While “there is no particular quantitative definition,” Samet says, “endemic means that the virus is with us and causing sporadic cases and outbreaks but not the surging wave of an epidemic.”
Epidemiologists consider “endemic” to mean the rate of infection in a population is neither increasing or decreasing over time, Beckham says. “You basically have a reproductive rate, or R0, of one,” he says. “It’s just maintaining itself.”
While that sounds better than “pandemic” (which is a border-spanning epidemic), endemic doesn’t always equate to benign, he says. Ebola, dengue, and malaria are endemic diseases, and malaria alone infected 241 million people and killed 627,000 in 2020 alone.
Kedl says another difference between an epidemic/pandemic and endemic disease has to do with control.
“An epidemic is one that we really have little control over. It’s rising and falling at rates that we can’t really pull the dial on,” he says. “With endemic disease, we have some degree of control, or a significant degree, such that all you really expect are limited outbreaks that don’t go rampant across the population in an uncontrolled fashion. And that essentially describes the flu, right? It doesn’t rage out of control, with the exception of something like the 1918 version.”
Will immunity from omicron, delta, alpha, the original strain, and so on protect us from future variants?
Another way to phrase that is whether there’s a broadly neutralizing immune response that tunes into different coronavirus variants, Beckham says. The science so far shows that while such a cross-reactive immune response happens with the coronavirus, its strength depends on how one was exposed.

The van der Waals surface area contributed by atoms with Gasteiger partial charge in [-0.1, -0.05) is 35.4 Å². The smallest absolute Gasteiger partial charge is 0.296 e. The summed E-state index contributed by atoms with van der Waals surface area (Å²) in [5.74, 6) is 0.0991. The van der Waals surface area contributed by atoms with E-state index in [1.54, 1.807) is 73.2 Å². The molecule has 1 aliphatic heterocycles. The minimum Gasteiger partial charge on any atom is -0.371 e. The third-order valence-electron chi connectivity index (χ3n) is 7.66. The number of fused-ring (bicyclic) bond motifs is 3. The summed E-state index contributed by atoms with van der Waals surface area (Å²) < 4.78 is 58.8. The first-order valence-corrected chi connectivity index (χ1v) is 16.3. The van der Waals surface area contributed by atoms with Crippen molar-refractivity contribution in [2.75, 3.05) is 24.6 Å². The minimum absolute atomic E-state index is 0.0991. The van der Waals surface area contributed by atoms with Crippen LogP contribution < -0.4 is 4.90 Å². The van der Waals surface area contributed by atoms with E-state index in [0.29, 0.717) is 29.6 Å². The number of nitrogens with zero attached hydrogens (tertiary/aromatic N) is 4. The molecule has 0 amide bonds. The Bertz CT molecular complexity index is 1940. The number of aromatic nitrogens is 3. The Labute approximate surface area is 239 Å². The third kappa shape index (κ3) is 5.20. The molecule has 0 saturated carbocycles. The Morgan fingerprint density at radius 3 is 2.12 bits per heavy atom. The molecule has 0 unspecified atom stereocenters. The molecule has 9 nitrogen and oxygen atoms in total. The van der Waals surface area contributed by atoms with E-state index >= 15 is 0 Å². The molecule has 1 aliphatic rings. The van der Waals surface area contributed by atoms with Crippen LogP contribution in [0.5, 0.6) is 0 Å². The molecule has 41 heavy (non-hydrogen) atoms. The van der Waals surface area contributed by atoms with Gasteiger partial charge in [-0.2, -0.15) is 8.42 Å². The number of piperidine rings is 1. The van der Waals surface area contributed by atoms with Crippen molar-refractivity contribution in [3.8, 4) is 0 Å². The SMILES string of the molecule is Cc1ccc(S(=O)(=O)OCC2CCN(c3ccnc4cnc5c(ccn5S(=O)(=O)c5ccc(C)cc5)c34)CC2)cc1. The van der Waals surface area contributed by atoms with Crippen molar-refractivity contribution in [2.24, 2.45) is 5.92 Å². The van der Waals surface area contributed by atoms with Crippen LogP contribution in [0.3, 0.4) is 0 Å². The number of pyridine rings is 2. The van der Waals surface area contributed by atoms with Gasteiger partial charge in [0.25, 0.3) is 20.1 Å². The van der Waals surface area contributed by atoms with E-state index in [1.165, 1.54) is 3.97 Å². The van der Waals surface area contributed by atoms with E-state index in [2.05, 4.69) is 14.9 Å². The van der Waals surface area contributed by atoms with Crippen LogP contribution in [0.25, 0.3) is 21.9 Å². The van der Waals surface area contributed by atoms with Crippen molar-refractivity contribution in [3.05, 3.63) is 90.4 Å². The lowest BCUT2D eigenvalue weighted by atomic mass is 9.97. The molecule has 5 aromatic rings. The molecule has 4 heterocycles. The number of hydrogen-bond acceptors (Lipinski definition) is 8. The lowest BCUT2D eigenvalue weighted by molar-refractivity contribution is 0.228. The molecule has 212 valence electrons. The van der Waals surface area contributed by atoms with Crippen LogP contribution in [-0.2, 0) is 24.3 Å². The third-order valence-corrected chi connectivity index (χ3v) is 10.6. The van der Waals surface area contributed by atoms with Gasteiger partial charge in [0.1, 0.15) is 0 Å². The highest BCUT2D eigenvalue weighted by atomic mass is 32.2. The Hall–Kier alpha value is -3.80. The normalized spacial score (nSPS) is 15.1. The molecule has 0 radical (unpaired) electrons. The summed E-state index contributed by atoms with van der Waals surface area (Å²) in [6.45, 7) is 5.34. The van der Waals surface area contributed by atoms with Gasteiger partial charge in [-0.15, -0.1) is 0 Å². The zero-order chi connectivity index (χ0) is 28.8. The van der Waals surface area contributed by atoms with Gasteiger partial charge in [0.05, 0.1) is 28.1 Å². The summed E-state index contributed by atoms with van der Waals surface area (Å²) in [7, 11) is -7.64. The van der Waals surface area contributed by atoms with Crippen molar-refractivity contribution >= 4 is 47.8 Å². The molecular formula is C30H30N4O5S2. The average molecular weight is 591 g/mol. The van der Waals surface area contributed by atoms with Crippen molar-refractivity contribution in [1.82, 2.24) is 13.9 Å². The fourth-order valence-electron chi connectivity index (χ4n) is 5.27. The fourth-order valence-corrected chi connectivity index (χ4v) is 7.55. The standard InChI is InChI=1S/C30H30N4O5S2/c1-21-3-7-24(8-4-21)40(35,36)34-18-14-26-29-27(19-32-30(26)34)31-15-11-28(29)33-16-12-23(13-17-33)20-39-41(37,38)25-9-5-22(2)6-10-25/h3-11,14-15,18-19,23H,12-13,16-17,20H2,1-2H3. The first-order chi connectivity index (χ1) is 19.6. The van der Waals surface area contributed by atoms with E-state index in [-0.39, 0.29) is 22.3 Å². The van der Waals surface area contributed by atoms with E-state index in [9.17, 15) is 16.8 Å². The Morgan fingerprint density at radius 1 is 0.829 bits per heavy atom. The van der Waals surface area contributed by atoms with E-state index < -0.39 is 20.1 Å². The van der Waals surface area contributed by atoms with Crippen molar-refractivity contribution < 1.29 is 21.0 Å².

Those who recovered from severe disease “developed a nice, robust, long-lasting immune response that was protective,” he said.
But those who had mild or even moderate disease saw a more variable immune response, meaning that protection dropped off after just a few months.
“That variability is the reason why, after infection, we still recommend that people get vaccinated, because the vaccine does result in a long, durable kind of immune response,” Beckham says. “Natural immunity does not equal protection. There’s a lot of variability there. So, going out, getting COVID, and thinking you’re done with it is probably not the way to think about this, because we definitely know people with milder infections don’t develop great immune responses, and a vaccine is definitely protective for those people.”
That vaccines developed for a now-extinct SARS-CoV-2 variant still work so well is an indication that immunity to one coronavirus strain extends protection to others, Kedl adds. Those infected with omicron may enjoy a strong immune boost, he adds. Its many mutations – 30 on the spike protein alone – suggest that “It went in a number of different potential variant directions at once.”
“And so whichever direction the virus goes next, we may already be partly down that road to some degree in terms of our immunity,” Kedl said. “So omicron may have given us some potential advantages, even for the next variants. Time will tell whether that’s true or not.”
How does immunity differ among those who were vaccinated versus those who’ve recovered from a coronavirus infection?